1 June 1994
10 February 2001
2 January 2002

      I give each release a major number, a minor number, a stage, an iteration number, and a feature-set name. For example, "2.4 alpha 3 (rectangular)", or "2.4a3" for short, or "rectangular alpha 3" for memorability. The major and minor number (or the name) indicate a particular predetermined set of features.

      I usually like to have some sort of theme to the names, to make versions even more memorable. Ideally, the names of minor releases are somehow specializations of their corresponding major-release names. I usually don't name iterations, since what I'm really naming is a feature set (and it can be hard to maintain continuity over a long succession of hierarchical names :).

      I start major numbers at one and minor numbers at zero. The stage can be one of four things:
  • alpha, meaning "this release doesn't implement all the scheduled features". I sometimes add to the current feature list during this stage, but never after (only to the next feature list).
  • beta, meaning "this release implements all the scheduled features, but has problems"
  • gamma, meaning "this release implements all the scheduled features, and will be declared final if no more problems are reported within a certain length of time"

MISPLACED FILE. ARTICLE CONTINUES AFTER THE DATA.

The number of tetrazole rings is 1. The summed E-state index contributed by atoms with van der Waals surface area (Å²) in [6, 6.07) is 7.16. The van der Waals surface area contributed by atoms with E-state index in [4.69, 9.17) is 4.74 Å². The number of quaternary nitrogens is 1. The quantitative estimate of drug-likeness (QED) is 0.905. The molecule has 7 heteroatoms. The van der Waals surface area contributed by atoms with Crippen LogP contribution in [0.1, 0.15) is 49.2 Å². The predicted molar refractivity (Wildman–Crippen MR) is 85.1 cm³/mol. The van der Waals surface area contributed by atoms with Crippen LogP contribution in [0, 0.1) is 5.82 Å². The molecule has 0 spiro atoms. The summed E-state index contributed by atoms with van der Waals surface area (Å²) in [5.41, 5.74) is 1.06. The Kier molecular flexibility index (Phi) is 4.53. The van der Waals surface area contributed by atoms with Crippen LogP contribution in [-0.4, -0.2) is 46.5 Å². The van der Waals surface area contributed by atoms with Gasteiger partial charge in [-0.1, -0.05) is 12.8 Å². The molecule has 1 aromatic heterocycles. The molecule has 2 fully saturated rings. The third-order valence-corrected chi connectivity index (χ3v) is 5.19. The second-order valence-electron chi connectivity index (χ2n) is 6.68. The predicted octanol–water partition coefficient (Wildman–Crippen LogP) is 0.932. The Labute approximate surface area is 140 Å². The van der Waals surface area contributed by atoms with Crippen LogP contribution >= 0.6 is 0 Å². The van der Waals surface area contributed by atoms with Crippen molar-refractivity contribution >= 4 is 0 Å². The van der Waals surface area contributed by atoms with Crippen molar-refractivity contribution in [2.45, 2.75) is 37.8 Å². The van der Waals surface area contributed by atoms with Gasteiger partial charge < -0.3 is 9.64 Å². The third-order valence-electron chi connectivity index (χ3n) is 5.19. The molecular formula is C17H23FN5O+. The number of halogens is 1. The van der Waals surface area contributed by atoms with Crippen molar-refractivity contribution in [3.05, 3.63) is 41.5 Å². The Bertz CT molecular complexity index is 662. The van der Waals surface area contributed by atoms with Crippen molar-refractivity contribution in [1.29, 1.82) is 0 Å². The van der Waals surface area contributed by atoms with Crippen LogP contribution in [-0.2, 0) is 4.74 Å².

• final, meaning... final.
      If the minor number is zero, I usually omit it, e.g., "release four beta three". I sometimes spell out the numbers too, as in the previous example. I start iteration numbers at one. If the iteration number is one, I usually omit it unless I'm fairly sure there will be a second iteration. There is only one iteration for a final release. :)

      I give each patch a release version, the stage "delta", and an iteration number. For example, "2.3 alpha 3 delta 4", or "2.3a3d4" for short. The release mentioned is the most recent one in which the patch applies. If a newer release comes out and a patch still applies, I'll release a new patch with the appropriate new name, including the same iteration number, and the same content. For example, given patch 2.3a3d4 and the subsequent release of 2.3b1, I'd create patch 2.3b1d4. Patch iteration numbers start over with each new major or minor release.

      A patch usually conveys a fix (as opposed to a feature). Ideally, final releases aren't patched, but they sometimes are. I never patch a final release with a feature; I just make a new major or minor release. I usually don't patch a final release with a fix either, since there's usually an impending major or minor release with new features that convey an appropriate fix.